To take this baby for a test run, I decided to try and read a blog that had been sent to me by a friend. The blog is “written” by a plant who “works” in a café in Kamakura. Each day the plant records the weather, ambient temperature and other things that would be interesting to its plant readers. The original blog (possibly the first blog in the world written by a plant, by the way) in Japanese is here.
Now, when I plug the URL for this website into the Pop Jismo website, it takes me to the original plant blog, but with the ability to move my mouse over certain words to get a translation. It immediately picks up the kanji for “plant”, the kanji for the plant’s name (“Midori-san”, by the way) and a more difficult kanji that I don’t recognize. Apparently this difficult kanji means to “patch together, link, or connect” which makes sense in the context of the sentence. So far so good, I am making progress with my Japanese already!
There’s more… at the top of the page, I can play a matching game with all the vocabulary words that the jismo has already found on my chosen website, so before I even start reading I can test my wits against the machine and learn the words I need to know. I can also ask for a word list, and set the number of characters I want as a minimum. I tended to get more katakana words as I increased the number of characters. When I set the number of characters to two, I tended to get composite kanji words.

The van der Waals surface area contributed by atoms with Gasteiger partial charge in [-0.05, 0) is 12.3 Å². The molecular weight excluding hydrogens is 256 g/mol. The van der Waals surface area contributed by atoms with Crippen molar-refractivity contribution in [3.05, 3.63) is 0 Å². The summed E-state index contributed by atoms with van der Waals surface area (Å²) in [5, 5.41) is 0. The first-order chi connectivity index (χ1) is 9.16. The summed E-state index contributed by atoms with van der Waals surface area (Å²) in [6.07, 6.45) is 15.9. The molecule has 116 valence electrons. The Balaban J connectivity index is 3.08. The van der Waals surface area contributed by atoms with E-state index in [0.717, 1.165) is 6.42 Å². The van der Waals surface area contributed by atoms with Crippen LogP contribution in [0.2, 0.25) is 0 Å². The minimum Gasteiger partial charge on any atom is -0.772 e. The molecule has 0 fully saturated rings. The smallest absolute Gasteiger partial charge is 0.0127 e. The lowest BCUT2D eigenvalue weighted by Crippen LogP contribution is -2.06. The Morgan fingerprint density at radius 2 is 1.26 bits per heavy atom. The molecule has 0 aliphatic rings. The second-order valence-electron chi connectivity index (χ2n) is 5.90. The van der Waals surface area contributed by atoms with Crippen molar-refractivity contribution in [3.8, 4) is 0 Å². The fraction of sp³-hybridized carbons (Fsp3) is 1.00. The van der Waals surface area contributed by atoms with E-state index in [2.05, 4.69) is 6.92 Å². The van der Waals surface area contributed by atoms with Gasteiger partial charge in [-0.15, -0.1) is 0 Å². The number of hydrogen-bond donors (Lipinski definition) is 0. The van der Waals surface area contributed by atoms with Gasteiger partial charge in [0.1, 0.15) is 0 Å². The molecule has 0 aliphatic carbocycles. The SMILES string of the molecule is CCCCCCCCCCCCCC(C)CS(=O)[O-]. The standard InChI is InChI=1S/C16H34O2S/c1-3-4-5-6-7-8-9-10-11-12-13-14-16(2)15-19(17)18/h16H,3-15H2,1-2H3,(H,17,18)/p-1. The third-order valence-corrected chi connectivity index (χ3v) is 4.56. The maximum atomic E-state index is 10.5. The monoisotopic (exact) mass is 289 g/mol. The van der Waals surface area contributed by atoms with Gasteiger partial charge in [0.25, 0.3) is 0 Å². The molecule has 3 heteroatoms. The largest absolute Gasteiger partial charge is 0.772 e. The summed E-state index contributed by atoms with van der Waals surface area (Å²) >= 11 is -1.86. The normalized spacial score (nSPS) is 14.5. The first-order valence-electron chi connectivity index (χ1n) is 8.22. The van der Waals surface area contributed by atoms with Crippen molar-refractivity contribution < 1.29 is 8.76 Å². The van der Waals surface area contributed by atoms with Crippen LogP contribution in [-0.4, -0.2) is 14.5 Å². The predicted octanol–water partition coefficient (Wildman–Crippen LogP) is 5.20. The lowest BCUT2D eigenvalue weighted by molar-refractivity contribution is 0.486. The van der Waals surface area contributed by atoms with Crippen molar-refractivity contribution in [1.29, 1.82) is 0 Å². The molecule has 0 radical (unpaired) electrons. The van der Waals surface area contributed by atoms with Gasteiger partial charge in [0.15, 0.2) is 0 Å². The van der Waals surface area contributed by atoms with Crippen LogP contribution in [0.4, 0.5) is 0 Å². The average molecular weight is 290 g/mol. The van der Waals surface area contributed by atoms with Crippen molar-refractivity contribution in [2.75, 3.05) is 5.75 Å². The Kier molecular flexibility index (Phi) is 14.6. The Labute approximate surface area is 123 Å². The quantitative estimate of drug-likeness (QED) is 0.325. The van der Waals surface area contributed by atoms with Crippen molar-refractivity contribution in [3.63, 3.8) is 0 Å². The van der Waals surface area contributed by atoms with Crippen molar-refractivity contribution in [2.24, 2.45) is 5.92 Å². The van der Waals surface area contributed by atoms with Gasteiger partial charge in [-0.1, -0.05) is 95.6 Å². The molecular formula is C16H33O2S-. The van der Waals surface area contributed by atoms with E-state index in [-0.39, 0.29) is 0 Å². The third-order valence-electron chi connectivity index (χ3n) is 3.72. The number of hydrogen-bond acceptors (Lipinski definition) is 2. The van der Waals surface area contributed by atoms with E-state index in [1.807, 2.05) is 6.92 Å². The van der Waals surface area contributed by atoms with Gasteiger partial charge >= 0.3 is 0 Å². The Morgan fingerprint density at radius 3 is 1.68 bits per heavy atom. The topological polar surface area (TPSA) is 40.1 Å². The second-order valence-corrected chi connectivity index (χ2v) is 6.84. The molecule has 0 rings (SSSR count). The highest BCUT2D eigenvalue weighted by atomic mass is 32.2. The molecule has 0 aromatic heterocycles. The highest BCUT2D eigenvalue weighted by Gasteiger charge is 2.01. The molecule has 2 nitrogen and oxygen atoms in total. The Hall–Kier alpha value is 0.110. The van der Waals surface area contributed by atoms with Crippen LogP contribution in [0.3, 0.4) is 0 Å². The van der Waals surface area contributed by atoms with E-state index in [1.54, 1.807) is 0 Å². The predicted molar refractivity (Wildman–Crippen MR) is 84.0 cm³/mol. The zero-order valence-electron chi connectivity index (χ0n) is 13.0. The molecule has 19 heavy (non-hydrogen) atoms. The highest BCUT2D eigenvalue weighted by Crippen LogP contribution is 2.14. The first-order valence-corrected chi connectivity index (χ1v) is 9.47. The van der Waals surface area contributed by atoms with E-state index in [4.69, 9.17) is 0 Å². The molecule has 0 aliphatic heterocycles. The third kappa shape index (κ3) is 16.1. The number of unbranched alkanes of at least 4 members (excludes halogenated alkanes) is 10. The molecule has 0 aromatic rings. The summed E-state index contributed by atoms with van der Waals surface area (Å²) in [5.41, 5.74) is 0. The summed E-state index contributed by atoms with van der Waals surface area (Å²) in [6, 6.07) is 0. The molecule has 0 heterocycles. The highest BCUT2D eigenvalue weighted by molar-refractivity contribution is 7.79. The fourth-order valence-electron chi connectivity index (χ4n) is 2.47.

There are of course drawbacks. The tool does not recognize the composite kanji for the place name “Kamakura” and so when you wave your mouse over this area all you will come up with is “kama” (sickle) and “kura” (warehouse). If you didn’t know that you were supposed to be looking at a place name you might be confused. However, for the middle to upper level Japanese reader, this website is an incredible cheat tool that could be useful on a day to day basis, or to improve your reading level in Japanese.
By the way, if you want to get around that place name issue, you can still copy and paste text from the original blog and feed it into a regular search engine like Google. Do that for the kanji for “Kamakura” and the first link you come up with is the tourist information page for the city of Kamakura. It took me approximately 45 seconds of clicking around until I was on the English version page “Kamakura Today”, where presumably I would have been able to look up a map of Kamakura, and plan my trip to visit Midori-san the blogging plant!
3. Ten Gallon Hat
Thank you to Betty Mizutani for this submission
4306-8 MatsumotoCity, Azumi, Norikura
Nagano Pref. Japan 390-1511
TEL +81(263)93-2360 FAX +81(263)93-2144